Look! Up in the sky! It's a bird! It's a plane! No! It's three cartoonists doing a Triple Lindy! What? You were expecting someone else? This weekend, BAYarts' three cartooning instructors, Randy Crider, Ryan Finley and the Rev. Jim Giar, present new and recent individual and collaborative works. Triple Lindy opens with a reception this Friday from 7 to 9 p.m.
Cleveland has a rich history of comics and cartoonists. Superman's Jerry Siegel and Joe Shuster, Calvin and Hobbes' Bill Watterson, Zap Comix' R. Crumb and Marvel's Brian Michael Bendis all started their journeys in Cleveland.
For Crider, Finley and Giar, a mutual interest in comics, cartoons and just about everything pop culture-related influences both their art and their sense of humor. However, these artists take their silliness very seriously.
"Our boss made us do it, and she's a real slave driver," Randy Crider jokes about the show's origins. "Collectively, the three of us make up the cartoon 'department' at BAYArts, which isn't to say we're the only ones who draw cartoons, just that we're the only ones who devoted our lives to this nonsense. This show was an opportunity to showcase what we've been up to in the past year, and less about making stuff collaboratively. That being said, we did find the time to jam out a few pieces, and they look rad."
Over the past few years, their classes have attracted dozens and dozens of young artists from throughout Northeast Ohio. Through cartooning, the students are introduced to complex concepts in simplified ways. Although they each teach different classes, each course is designed to build an early foundation for their young students. Through cartooning, young artists learn about narrative storytelling, character design, sequential art, layout/composition and more.
"BAYarts programming has seen substantial growth with the inclusion of cartooning, comics and pop culture courses that are offered by these three instructors," says Erin Stack, education director at BAYarts. "They are rock stars and I see firsthand the impact they are making on the children in BAYarts programs. Jim, Randy and Ryan have come together and collaborated on a few different workshops this year like Comic Book Day last January and Super Hero Boot Camp this summer. I think this teaching partnership inspired them to get together creatively and show their fans what they're made of."
Aside from teaching young students at BAYarts, Crider and Giar are founding members of the Rust Belt Monster Collective (RBMC), and Finley is a charter member of the Scribble Nerds. Their similarities and differences create a cohesion and balance in both their artwork and their classes.
"We all teach the same basic things, yet they're filtered through our experiences," Crider explains. "Jim focuses a lot on visual storytelling, and Ryan focuses a lot on fan art, and I end up doing a lot of weirdo monster stuff. If you come to the show, exactly what's on the walls is what we're teaching the kids."
"I like to focus more on the art of sequential storytelling or comic books," Giar adds. "I enjoy the thought process that goes with it. Ryan teaches a lot of the fan-based classes, licensed properties that I know the kids really enjoy. Randy teaches cartooning and basic drawing fundamentals. I can always tell when I have one of his students in my class because the groundwork is there."
"When I pitch an idea for my classes I often try to think of what I enjoyed drawing at that age," Finley says. "I have found that my students, like I did at their age, enjoy learning to draw some of their favorite pop culture icons. It's not only about learning basics and how to draw characters you like, but creating a character you would like to see in that show/movie/comic. It's always an incredible feeling to walk into a room full of talented young artists eager to learn what you have to offer. I am very thankful for my opportunity to teach at BAYarts and encourage young artists to express their passion for art."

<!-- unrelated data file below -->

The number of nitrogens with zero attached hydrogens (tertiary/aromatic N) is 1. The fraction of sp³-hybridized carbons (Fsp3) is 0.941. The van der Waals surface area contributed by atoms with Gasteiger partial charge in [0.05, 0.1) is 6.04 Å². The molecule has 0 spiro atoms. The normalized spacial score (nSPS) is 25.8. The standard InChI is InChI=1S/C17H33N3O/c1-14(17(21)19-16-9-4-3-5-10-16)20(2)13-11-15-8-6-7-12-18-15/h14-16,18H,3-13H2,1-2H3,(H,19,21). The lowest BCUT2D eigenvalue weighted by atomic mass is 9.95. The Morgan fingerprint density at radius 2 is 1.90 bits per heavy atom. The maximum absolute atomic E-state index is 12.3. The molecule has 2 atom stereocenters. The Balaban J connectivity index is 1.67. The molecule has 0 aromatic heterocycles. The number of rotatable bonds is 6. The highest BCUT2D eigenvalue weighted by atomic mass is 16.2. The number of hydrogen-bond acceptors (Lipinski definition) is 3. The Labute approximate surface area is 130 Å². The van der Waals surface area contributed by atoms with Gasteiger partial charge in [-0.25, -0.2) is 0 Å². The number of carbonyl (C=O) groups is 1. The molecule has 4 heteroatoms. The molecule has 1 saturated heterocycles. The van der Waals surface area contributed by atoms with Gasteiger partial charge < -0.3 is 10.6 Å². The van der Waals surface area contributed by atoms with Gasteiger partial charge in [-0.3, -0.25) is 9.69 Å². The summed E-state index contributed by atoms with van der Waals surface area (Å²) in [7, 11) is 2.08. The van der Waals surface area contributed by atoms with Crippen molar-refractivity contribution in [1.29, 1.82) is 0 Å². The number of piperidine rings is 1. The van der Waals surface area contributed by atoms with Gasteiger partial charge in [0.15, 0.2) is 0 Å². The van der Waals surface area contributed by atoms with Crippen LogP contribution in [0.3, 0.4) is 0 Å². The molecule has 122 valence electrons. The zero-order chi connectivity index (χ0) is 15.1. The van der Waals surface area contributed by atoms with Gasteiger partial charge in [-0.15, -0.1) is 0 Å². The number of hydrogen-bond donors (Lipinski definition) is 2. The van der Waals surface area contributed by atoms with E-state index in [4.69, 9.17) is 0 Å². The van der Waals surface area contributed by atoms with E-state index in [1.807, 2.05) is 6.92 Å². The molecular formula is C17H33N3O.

Their students have made as much of an impact on these artists as they've made on their students. With Triple Lindy, Crider, Finley and Giar showcase what they've learned from their classes. All three artists are also fathers, and these experiences influence them as much as their students.
"Everything I am putting in this show was executed with the help and influence of my students," Crider says. "Over the past year, they've been a very powerful engine in choosing what to draw, and honing the hand-drawn style that until this year I was too afraid to try. A roomful of artists is a powerful motivator, but a roomful of artists not humbled with the realities of adulthood may be the most powerful motivator."
Reflecting on his recent experience as a new father, Crider continues, "Becoming a father coincided with the success of the cartooning Art Club at BAYArts, causing an unplanned family-friendly shift in my cartooning output. The pieces I've included in the show are very much me approaching my work with the mentality of a 12-year-old, backed with 15 years of illustration experience. I'm excited to share the beginnings this new direction.
Finley's daughter and their mutual love for Star Wars influenced the work Finley made for this exhibition. In fact, he included a father-daughter collaboration.
"The pieces I did for the show reflect my love for pop culture and comics," says Finley. "Sharing the love for Star Wars with my little girl inspired a few of the pieces I did for the show, one I even did with her help. Jim, Randy and myself worked on three very cool collaborative pieces for the show. It was a fun experience to see three different styles come together to create awesome pieces of art."
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